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Demilio: What To Make Of Vince Velasquez Joining Pirates’ Rotation (+)



Pittsburgh Pirates, Vince Velasquez

It wasn’t necessarily the flashiest of moves, but the Pittsburgh Pirates have added to their rotation.

In a free agent market where starting pitching is at a premium — a dozen have signed for at least $20M this offseason — the Pirates decided to take a more modest approach.

The Bucs officially inked right-handed pitcher Vince Velasquez to a one-year $3.15M deal on Tuesday, making him the 2022 version of a low-cost rotation addition.

This comes on the heels of the Pirates signing left-handers Tyler Anderson and Jose Quintana to one-year contracts for 2020 and 2021 respectively.

Both those moves, while cheap, paid dividends for the Pirates. Anderson posted a 4.35 ERA in 18 starts for Pittsburgh in 2021. Quintana owned a 3.50 ERA in 20 starts last season. Both pitchers were flipped for young assets at the deadline.

Will Velasquez follow a similar road? It’s tough to say for sure, but let’s see what the 30-year-old offers the Pirates as a starting pitcher.

The 2010 second-round draft pick of the Houston Astros first really emerged on the radar in 2015 when he was considered a top 100 prospect in the league by MLB Pipeline.

It was that same season that Velasquez debuted with Houston, going 1-1 with a 4.37 ERA in 19 games/seven starts.

After the season, Velasquez was traded to the Philadelphia Phillies where he had a solid season on the mound, pitching exclusively out of the rotation.

In his first year across the Keystone State, Velasquez went 8-6 with a 4.12 ERA and 152 punch outs in 131 innings.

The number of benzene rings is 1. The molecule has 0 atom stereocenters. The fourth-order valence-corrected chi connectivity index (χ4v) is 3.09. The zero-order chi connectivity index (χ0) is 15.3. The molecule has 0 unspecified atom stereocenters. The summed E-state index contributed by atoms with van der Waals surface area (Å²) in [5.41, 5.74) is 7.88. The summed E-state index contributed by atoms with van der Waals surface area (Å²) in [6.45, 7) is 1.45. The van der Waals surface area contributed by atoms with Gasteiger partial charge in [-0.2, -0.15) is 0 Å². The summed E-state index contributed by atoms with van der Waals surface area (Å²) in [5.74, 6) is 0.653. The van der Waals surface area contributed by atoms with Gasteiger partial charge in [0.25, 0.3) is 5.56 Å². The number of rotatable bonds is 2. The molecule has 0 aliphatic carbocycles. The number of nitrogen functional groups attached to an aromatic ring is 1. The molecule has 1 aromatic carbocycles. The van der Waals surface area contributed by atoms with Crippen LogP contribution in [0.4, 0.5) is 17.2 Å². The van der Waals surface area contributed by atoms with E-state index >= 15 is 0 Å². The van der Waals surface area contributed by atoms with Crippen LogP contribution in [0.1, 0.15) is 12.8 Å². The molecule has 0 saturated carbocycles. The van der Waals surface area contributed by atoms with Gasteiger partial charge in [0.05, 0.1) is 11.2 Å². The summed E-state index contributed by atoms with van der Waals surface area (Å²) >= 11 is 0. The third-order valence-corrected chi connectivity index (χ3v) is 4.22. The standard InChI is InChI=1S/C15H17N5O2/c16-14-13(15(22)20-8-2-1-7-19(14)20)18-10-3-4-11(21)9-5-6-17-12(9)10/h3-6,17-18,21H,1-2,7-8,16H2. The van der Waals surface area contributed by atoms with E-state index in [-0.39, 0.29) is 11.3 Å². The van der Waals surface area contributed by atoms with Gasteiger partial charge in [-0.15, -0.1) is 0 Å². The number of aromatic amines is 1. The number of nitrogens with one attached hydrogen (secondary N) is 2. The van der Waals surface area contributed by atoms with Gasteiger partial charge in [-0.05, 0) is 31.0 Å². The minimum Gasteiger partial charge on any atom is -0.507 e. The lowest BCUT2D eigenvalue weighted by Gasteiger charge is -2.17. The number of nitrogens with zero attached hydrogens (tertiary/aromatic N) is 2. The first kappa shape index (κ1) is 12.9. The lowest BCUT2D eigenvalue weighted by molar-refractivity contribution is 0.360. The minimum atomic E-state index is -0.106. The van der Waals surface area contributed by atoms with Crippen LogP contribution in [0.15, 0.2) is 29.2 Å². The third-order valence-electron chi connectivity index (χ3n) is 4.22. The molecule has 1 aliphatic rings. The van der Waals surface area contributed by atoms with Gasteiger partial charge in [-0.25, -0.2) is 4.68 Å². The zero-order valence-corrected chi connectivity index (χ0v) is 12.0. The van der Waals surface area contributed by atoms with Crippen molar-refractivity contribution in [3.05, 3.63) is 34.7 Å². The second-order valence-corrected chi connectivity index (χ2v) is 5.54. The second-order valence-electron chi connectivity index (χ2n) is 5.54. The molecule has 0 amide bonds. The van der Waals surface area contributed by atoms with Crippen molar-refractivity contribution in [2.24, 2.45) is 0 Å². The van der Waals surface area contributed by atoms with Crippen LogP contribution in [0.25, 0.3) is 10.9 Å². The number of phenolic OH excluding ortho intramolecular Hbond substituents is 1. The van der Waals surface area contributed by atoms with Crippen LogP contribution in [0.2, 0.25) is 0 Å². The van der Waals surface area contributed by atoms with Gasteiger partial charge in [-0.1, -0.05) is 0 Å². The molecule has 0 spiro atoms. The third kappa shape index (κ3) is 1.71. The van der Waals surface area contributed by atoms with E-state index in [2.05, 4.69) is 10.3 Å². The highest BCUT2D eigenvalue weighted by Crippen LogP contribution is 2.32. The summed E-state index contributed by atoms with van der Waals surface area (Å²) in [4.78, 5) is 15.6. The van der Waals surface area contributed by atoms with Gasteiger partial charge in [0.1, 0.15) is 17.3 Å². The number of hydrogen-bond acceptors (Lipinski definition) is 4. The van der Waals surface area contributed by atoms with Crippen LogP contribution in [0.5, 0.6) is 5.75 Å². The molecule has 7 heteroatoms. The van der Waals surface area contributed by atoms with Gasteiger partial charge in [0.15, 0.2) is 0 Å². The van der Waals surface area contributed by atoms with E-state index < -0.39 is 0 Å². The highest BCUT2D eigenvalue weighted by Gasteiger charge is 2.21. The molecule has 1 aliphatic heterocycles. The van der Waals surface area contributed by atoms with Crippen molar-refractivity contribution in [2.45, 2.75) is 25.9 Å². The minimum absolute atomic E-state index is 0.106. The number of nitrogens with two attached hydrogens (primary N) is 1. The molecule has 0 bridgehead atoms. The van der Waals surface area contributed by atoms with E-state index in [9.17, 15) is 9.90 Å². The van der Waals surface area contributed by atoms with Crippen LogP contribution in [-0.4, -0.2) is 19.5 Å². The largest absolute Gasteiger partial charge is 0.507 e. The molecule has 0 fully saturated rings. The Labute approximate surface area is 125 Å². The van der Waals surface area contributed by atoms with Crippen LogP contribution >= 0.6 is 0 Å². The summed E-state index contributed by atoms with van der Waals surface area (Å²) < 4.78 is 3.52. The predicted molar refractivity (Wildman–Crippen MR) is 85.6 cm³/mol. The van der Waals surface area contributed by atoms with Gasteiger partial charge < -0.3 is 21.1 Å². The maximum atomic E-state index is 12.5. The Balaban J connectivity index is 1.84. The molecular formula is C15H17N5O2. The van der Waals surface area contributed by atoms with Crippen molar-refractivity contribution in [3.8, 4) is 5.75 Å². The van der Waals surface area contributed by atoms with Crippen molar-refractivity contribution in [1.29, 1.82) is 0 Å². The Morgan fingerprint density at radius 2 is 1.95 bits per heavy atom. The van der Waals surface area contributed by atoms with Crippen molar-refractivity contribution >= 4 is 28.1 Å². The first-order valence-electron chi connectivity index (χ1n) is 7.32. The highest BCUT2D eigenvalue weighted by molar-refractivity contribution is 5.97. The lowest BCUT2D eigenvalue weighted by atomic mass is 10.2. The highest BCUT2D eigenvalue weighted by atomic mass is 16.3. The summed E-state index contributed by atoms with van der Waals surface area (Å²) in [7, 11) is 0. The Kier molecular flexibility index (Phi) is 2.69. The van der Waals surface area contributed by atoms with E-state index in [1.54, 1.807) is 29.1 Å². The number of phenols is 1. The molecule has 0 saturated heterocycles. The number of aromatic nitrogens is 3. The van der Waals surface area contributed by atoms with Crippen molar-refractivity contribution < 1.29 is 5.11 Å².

Unfortunately for Velasquez, he scuffled to a 5.25 ERA from 2017-21, pitching mainly with the Phillies before winding up in San Diego to finish 2021 with the Padres.

Velasquez signed with the Chicago White Sox prior to last season and saw action as both a starting pitcher and a reliever.

Most of Velasquez’s success last season came out of the bullpen, where he posted a 4.25 ERA and averaged nearly a strikeout per inning (34 strikeouts in 36 innings).

As a starter? Not so good. Velasquez owned an ERA of 5.26 — just over a point higher than his bullpen ERA — across nine starts. He allowed eight home runs in 39.1 innings as a starter as opposed to just three out of the pen.

For his career, Velasquez has been a steady mid-to-back-end rotation piece his first time through the order. He’s owned an even 4.00 ERA. That mark jumps to 4.82 the second time through and balloons to 7.82 when facing batters for a third time.

Another question mark when it comes to Velasquez’s role as a full-time starter — he hasn’t pitched more than 100 innings since 2019. His career-high in innings came the year before when he pitched 146.2 frames.

The salary seems to match the track record here. Velasquez has largely been a below-average starting pitcher for the majority of his career.

For the Pirates, they’re hoping they are able to make the necessary adjustments with the right-hander as they did with both Anderson and Quintana.

Both Anderson and Quintana were coming off low points in their careers. Fast forward to the present and both pitchers signed multi-year pacts this offseason. Anderson headed to the Angels on a three-year $39M deal while Quintana landed with the Mets at two-years and $26M.

Velasquez’s pitch arsenal, which includes a fastball, a slider, a curveball and a changeup, has long been admired. Even so, he still hasn’t been able to put it all together consistently.

Maybe he finally will with the Pirates. Then again, maybe not.

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